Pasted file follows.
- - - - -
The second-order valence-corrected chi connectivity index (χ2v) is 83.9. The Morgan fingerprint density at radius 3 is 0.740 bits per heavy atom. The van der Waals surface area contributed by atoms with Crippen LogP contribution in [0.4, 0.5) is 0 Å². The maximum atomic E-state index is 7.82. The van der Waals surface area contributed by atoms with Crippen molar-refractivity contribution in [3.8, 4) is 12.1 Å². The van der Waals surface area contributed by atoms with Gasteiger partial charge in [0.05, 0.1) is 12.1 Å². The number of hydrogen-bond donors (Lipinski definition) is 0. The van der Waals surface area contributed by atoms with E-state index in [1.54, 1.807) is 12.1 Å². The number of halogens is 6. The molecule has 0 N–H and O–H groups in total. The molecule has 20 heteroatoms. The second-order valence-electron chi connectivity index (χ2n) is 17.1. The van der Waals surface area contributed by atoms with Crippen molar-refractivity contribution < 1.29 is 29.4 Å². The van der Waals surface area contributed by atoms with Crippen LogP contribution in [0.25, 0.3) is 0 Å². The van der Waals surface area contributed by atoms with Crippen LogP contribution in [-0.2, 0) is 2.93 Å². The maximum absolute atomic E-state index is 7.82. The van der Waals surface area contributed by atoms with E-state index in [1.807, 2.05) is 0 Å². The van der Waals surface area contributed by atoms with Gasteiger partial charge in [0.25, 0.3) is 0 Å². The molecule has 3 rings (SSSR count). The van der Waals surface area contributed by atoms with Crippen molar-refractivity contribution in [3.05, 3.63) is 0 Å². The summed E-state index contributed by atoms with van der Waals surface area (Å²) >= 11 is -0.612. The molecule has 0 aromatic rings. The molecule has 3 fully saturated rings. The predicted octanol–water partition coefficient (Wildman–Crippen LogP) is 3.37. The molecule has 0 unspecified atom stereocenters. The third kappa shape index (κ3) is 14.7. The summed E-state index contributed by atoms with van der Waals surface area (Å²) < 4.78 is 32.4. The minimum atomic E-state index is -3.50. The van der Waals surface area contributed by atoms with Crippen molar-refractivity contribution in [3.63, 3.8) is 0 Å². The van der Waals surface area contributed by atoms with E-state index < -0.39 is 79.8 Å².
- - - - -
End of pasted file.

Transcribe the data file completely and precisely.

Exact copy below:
The second-order valence-corrected chi connectivity index (χ2v) is 83.9. The Morgan fingerprint density at radius 3 is 0.740 bits per heavy atom. The van der Waals surface area contributed by atoms with Crippen LogP contribution in [0.4, 0.5) is 0 Å². The maximum atomic E-state index is 7.82. The van der Waals surface area contributed by atoms with Crippen molar-refractivity contribution in [3.8, 4) is 12.1 Å². The van der Waals surface area contributed by atoms with Gasteiger partial charge in [0.05, 0.1) is 12.1 Å². The number of hydrogen-bond donors (Lipinski definition) is 0. The van der Waals surface area contributed by atoms with E-state index in [1.54, 1.807) is 12.1 Å². The number of halogens is 6. The molecule has 0 N–H and O–H groups in total. The molecule has 20 heteroatoms. The second-order valence-electron chi connectivity index (χ2n) is 17.1. The van der Waals surface area contributed by atoms with Crippen molar-refractivity contribution < 1.29 is 29.4 Å². The van der Waals surface area contributed by atoms with Crippen LogP contribution in [0.25, 0.3) is 0 Å². The van der Waals surface area contributed by atoms with Crippen LogP contribution in [-0.2, 0) is 2.93 Å². The maximum absolute atomic E-state index is 7.82. The van der Waals surface area contributed by atoms with E-state index in [1.807, 2.05) is 0 Å². The van der Waals surface area contributed by atoms with Gasteiger partial charge in [0.25, 0.3) is 0 Å². The molecule has 3 rings (SSSR count). The van der Waals surface area contributed by atoms with Crippen molar-refractivity contribution in [3.05, 3.63) is 0 Å². The summed E-state index contributed by atoms with van der Waals surface area (Å²) >= 11 is -0.612. The molecule has 0 aromatic rings. The molecule has 3 fully saturated rings. The predicted octanol–water partition coefficient (Wildman–Crippen LogP) is 3.37. The molecule has 0 unspecified atom stereocenters. The third kappa shape index (κ3) is 14.7. The summed E-state index contributed by atoms with van der Waals surface area (Å²) < 4.78 is 32.4. The minimum atomic E-state index is -3.50. The van der Waals surface area contributed by atoms with Crippen molar-refractivity contribution in [3.63, 3.8) is 0 Å². The van der Waals surface area contributed by atoms with E-state index < -0.39 is 79.8 Å².